John Kenneth Galbraith was a satirist of economics almost as much as a practitioner of it…



From The Nation:

In a 1930 essay titled “Economic Possibilities for our Grandchildren,” John Maynard Keynes ridiculed economists for having a high opinion of themselves and their work. As the Great Depression engulfed the world, Keynes looked back at historic rates of economic growth, arguing that the real problem people would face in the future was not poverty but the moral quandary of how to live in a society of such abundance and wealth that work would cease to be necessary. The “economic problem,” as he put it, was technical, unimportant in the larger scheme of things. “If economists,” he wrote, “could manage to get themselves thought of as humble, competent people, on a level with dentists, that would be splendid!” John Kenneth Galbraith—the Harvard-based economist whose books shaped the public conversation on economic matters for a generation in mid-twentieth-century America—would have agreed.

Today, given the rise of mathematical methods and computer modeling, economics is if anything even more labyrinthine, esoteric and inaccessible to the layman than it was in the days of Keynes and Galbraith. It is also more intellectually and politically ascendant than it was in the 1930s. Its methods now dominate much of the social sciences, having made inroads in law and political science. Its central theme of the superiority of free markets is the gospel of political life. This makes the publication of the Library of America edition of four of Galbraith’s best-known books—American Capitalism; The Great Crash, 1929; The Affluent Society and The New Industrial State—a cause for celebration. (The volume is edited by Galbraith’s son James, also an economist.) Galbraith delighted in puncturing the self-importance of his profession. He was a satirist of economics almost as much as a practitioner of it. He took generally accepted ideas about the economy and turned them upside down. Instead of atomistic individuals and firms, he saw behemoth corporations; instead of the free market, a quasi-planned economy. Other economists believed that consumers were rational, calculating actors, whose demands and tastes were deserving of the utmost deference. Galbraith saw people who were easily manipulated by savvy corporations and slick advertising campaigns, who had no real idea of what they wanted, or why. In many ways, our economic world is quite different from the one Galbraith described at mid-century. But at a time when free-market orthodoxy seems more baroque, smug and dominant than ever, despite the recession caused by the collapse of the real estate bubble, his gleeful skewering of the “conventional wisdom” (a phrase he famously coined) remains a welcome corrective.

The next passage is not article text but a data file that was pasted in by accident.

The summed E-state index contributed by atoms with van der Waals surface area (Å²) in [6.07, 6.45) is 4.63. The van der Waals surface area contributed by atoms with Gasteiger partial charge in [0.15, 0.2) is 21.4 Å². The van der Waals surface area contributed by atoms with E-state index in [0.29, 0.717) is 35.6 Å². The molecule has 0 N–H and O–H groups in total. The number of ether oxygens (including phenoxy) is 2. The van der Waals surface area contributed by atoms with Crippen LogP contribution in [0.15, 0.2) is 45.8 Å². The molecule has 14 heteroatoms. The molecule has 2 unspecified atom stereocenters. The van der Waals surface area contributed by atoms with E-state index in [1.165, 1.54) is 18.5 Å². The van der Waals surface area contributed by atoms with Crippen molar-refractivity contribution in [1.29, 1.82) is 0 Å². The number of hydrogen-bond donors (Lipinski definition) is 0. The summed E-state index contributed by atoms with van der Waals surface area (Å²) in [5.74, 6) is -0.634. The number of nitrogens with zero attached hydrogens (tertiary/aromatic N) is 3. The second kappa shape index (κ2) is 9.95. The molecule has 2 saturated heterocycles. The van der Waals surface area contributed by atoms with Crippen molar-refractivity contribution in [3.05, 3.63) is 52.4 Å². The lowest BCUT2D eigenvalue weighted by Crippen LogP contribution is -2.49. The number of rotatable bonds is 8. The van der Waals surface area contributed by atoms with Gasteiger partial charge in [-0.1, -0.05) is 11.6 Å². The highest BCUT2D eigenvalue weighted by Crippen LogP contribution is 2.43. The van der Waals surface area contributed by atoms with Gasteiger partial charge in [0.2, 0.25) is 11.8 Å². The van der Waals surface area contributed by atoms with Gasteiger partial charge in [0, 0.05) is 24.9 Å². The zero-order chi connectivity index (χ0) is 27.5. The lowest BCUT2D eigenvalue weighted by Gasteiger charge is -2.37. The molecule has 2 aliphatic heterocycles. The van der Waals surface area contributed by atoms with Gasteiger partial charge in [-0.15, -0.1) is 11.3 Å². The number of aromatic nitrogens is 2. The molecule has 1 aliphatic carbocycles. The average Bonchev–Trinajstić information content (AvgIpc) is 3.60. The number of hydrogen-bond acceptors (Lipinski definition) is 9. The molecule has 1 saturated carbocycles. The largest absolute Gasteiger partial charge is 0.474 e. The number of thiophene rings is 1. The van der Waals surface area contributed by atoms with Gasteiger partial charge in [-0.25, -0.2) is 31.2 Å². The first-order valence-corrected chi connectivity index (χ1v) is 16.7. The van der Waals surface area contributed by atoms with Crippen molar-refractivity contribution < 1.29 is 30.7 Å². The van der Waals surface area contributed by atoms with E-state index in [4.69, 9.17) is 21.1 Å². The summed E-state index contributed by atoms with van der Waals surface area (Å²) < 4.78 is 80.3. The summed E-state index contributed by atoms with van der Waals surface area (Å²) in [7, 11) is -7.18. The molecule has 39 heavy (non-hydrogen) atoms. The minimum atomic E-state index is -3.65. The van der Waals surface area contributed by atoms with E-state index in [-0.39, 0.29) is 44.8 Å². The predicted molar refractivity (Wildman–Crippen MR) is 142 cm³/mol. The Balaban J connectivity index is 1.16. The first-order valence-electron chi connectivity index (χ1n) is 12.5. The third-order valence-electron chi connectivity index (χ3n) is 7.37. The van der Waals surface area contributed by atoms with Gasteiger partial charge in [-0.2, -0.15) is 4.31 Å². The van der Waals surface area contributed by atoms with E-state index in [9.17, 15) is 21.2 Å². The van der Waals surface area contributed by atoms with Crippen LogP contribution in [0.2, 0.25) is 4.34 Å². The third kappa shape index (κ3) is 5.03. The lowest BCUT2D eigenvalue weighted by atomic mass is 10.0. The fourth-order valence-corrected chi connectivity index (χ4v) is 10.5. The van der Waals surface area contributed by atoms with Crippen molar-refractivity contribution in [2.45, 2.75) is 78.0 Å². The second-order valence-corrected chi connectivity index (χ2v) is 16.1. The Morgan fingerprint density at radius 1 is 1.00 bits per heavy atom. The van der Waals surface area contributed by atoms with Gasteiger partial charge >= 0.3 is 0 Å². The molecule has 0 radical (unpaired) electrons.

The idea that a society ought to commit its economy to satisfying consumer wants no longer made sense if the wants themselves were managed by the companies that were selling the goods to satisfy them (Galbraith called this the “dependence effect”). Once, more production had meant less hunger, less misery, less privation. In the modern world, it only meant satisfying the craving for “shiny rumpus rooms, imaginative barbeque pits, expansive television screens and magnificent automobiles.” Smith had believed that material affluence might lead to a world of greater equality and decency and freedom—but in fact people were enslaved by the whims induced by advertisers. In one of the best-known passages in The Affluent Society, Galbraith described an American family going out for a camping trip in a top-of-the-line “mauve and cerise” automobile, cruising along on a badly paved highway, past a countryside whose natural beauty had been blotted out with billboards, dining on a picnic of packaged foods beside a polluted stream. “Just before dozing off on an air mattress, beneath a nylon tent, amid the stench of decaying refuse, they may reflect vaguely on the curious unevenness of their blessings. Is this, indeed, the American genius?”

“Countervailing Powers: On John Kenneth Galbraith”, Kim Phillips-Fein, The Nation